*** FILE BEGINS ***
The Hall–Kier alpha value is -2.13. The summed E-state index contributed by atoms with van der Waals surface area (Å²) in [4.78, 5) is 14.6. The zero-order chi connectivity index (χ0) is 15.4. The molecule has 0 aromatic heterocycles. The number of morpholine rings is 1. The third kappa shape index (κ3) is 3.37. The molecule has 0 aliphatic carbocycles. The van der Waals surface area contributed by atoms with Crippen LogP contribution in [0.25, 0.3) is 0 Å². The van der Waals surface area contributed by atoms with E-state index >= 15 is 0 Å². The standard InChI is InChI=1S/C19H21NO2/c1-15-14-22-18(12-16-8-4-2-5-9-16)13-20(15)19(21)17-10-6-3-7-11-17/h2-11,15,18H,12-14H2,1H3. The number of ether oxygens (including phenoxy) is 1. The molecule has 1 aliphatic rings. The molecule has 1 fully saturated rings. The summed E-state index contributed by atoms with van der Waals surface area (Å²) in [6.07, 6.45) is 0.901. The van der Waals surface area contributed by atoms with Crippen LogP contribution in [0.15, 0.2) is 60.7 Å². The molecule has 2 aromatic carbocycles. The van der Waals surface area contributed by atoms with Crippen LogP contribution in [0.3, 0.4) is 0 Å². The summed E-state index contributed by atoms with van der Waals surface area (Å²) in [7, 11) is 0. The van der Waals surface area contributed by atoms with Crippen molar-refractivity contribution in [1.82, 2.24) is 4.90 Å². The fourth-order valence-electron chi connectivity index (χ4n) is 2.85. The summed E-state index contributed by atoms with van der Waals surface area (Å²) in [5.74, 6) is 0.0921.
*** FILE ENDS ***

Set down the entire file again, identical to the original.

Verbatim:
The Hall–Kier alpha value is -2.13. The summed E-state index contributed by atoms with van der Waals surface area (Å²) in [4.78, 5) is 14.6. The zero-order chi connectivity index (χ0) is 15.4. The molecule has 0 aromatic heterocycles. The number of morpholine rings is 1. The third kappa shape index (κ3) is 3.37. The molecule has 0 aliphatic carbocycles. The van der Waals surface area contributed by atoms with Crippen LogP contribution in [0.25, 0.3) is 0 Å². The van der Waals surface area contributed by atoms with E-state index >= 15 is 0 Å². The standard InChI is InChI=1S/C19H21NO2/c1-15-14-22-18(12-16-8-4-2-5-9-16)13-20(15)19(21)17-10-6-3-7-11-17/h2-11,15,18H,12-14H2,1H3. The number of ether oxygens (including phenoxy) is 1. The molecule has 1 aliphatic rings. The molecule has 1 fully saturated rings. The summed E-state index contributed by atoms with van der Waals surface area (Å²) in [6.07, 6.45) is 0.901. The van der Waals surface area contributed by atoms with Crippen LogP contribution in [0.15, 0.2) is 60.7 Å². The molecule has 2 aromatic carbocycles. The van der Waals surface area contributed by atoms with Crippen LogP contribution in [0.3, 0.4) is 0 Å². The summed E-state index contributed by atoms with van der Waals surface area (Å²) in [7, 11) is 0. The van der Waals surface area contributed by atoms with Crippen molar-refractivity contribution in [1.82, 2.24) is 4.90 Å². The fourth-order valence-electron chi connectivity index (χ4n) is 2.85. The summed E-state index contributed by atoms with van der Waals surface area (Å²) in [5.74, 6) is 0.0921.